I’d like to remind you that this is a single-shot pistol, so when I say that I’ve put 170 rounds through it, that took me quite some time. All 170 rounds were fired with no issue. There were a few rounds, however, that I had to use a cleaning rod to push the spent casings out of the barrel since they were in there so tightly. That reinforces my earlier statement that you better make your first shot count with this gun.
With a gun like the LifeCard, you need to look at accuracy a bit differently. Accuracy-wise, you can’t really compare this to another gun that has sights and a longer barrel, which rules out almost every handgun out there!
For testing purposes, I shot the LifeCard pistol at distances varying from three yards to 30 yards. Most of the time, I was using a full-size torso-style paper target. That way, I could see at what distances I could hit the primary body parts I was aiming at, whether that was the chest, shoulder, head etc.
After MANY rounds of practice, I was able to hit the larger body parts (chest and head) out at seven to 10 yards consistently but not in tight groups. Honestly, anything further than 10 yards was a crap shoot. I was lucky to hit the general body part I was aiming for, and most definitely not consistently.
Overall, I would say that even 10 yards would be pushing it under stress, and I would consider this gun to be better suited for 5 yards and closer.
Lifecard .22LR Pros and Cons
- Simple to Use
- Ambidextrous Controls
- Made in USA
- Slow Deployment
- Low Capacity
- Lack of Stopping Power
I typically try to suggest a few optics, lights, or lasers to add to your gun in this section, but that’s just not possible with the LifeCard. You can, however, purchase a few “accessories” to make your LifeCard setup more your own.
Not many companies make holsters for the LifeCard, but C&G Holsters offers a Kydex IWB/OWB holster for the LifeCard in over 30 colors and patterns. The holster is exactly what you need for a gun like this: discreet, secure and functional.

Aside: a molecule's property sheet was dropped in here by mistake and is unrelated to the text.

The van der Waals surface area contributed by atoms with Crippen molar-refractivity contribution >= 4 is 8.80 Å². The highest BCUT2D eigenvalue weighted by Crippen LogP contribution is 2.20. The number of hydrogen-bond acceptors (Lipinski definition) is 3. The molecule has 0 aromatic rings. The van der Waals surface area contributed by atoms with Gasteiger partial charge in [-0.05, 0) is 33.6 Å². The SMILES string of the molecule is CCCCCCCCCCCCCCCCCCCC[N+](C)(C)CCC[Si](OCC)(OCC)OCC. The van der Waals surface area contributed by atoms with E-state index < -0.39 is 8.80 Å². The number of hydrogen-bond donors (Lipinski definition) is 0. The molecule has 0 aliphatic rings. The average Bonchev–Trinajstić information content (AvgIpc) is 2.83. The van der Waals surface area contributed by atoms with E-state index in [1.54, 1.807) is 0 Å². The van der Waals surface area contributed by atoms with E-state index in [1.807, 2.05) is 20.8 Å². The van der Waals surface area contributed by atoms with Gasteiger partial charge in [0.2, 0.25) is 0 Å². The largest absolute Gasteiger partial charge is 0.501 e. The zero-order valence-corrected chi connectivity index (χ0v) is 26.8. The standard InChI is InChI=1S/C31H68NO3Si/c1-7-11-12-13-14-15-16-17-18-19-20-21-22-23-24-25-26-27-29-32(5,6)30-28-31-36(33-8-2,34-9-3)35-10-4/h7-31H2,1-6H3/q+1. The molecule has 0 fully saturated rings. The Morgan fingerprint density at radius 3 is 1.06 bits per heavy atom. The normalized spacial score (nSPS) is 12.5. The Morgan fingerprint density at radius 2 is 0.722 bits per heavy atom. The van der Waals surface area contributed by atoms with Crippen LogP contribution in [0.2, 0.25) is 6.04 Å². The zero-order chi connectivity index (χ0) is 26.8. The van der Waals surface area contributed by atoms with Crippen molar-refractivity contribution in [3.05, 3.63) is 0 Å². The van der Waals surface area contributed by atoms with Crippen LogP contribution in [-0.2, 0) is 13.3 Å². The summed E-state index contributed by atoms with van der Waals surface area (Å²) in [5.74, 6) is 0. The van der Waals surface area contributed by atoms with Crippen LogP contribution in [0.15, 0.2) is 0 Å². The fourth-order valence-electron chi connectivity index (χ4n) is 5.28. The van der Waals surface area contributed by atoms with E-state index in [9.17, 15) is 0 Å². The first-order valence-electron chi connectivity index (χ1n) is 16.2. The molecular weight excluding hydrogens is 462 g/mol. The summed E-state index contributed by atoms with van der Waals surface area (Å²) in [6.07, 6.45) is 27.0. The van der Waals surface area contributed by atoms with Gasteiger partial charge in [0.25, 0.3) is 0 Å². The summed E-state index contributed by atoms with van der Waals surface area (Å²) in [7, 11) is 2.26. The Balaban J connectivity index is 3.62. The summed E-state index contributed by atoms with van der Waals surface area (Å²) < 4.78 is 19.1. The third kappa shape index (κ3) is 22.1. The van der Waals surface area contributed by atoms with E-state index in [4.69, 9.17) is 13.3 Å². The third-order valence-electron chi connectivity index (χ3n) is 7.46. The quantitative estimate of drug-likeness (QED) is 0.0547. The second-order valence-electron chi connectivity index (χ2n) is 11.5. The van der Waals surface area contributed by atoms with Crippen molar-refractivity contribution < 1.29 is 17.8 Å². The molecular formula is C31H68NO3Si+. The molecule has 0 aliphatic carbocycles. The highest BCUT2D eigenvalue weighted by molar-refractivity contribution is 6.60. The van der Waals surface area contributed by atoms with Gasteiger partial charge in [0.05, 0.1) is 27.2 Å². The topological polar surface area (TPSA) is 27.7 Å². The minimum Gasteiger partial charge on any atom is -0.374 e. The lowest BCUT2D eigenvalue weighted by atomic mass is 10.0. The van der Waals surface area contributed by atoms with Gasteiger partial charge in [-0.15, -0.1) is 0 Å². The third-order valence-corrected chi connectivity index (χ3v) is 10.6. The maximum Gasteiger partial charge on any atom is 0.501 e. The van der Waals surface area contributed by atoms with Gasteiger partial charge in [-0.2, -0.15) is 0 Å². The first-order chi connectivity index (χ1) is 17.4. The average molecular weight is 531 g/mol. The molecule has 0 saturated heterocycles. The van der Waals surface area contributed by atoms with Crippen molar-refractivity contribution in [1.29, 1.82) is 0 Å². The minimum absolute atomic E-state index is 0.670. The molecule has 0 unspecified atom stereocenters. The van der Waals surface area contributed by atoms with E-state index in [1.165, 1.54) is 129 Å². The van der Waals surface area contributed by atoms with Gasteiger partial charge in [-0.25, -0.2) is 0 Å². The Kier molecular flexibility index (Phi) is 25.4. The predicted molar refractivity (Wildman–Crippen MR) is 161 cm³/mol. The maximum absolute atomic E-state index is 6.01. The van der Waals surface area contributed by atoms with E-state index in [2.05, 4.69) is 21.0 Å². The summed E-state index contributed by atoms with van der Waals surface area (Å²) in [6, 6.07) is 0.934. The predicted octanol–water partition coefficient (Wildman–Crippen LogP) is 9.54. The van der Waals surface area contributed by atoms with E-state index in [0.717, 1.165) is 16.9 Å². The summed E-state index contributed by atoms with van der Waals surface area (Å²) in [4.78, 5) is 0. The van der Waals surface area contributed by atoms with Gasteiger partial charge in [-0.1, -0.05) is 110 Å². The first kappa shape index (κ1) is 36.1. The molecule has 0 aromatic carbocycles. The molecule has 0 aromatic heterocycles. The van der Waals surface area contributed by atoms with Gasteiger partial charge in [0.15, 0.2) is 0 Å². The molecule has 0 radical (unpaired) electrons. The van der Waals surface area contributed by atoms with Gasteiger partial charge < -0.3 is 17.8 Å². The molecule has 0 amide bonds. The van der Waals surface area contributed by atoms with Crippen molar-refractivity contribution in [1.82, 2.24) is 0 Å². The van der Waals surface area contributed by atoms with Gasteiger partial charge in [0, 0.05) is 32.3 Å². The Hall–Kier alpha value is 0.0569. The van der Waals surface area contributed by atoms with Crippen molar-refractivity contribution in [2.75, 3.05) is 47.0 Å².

Not very fancy, but the lanyard hole allows you to add some paracord or zip tie of your choice. I’ve seen a few people go with a bright and bold orange zip tie to help grab the gun quicker, while I’ve also seen simple black paracord loops. Both serve a purpose and can help make the gun more unique to your style.
Now, this is one of my favorite accessories. Remember those old-school tin Altoids cases? Well, the LifeCard being the ultra-small gun that it is, can fit right inside of one. If you want to be extra discreet and not have anyone bat an eye while you have a gun laying out on the table, just hide it in your Altoids case, and you’re good to go!
Alternatives to the LifeCard
There aren’t many comparable alternatives out there, so I wanted to mention two guns that are still compact and concealable but will give you a larger capacity and more stopping power than a .22LR. I wouldn’t suggest carrying anything under a 9mm, but stepping up to at least a .380 is better than a .22LR.
Another ultra-small gun on the market is the Taurus Curve. It’s a .380 Auto with a 6+1 capacity, weighing only 10.2 ounces. A 2.5 inch barrel keeps it very concealable, and it has a unique look like the LifeCard does. You can even get it with an integrated light and laser if you wish.
Still very concealable but more manageable to grip comfortably and shoot more accurately is the Glock 42. It’s another .380 Auto with a 6+1 capacity. A 3.25 inch barrel causes the frame to be a bit larger and weigh more, but improved accuracy is the result. Best of all, you get that time-tested Glock reliability.
With the rise in concealed carry popularity, the LifeCard makes for an interesting backup to a backup gun. At less than one inch thick, it’s ultra-concealable and easy to keep the LifeCard in your pocket or on your waist as your last line of defense.
While I would never rely on a single-shot handgun as my sole self-defense tool, the LifeCard is an innovative pistol that is reliable and concealable. All the technical jargon aside, it’s simply a cool gun to have in your collection and is definitely a conversation piece. It’s worth checking out for that cool factor alone.
Ryan Domke is a freelance writer, photographer and social media consultant with a passion for guns and tactical gear. He works with some of the largest manufacturers in the firearms industry, allowing him the opportunity to continuously learn from and knowledge share with the 2A community. When he’s not spending time with his family, you’ll likely find him at the range or starting a new DIY project.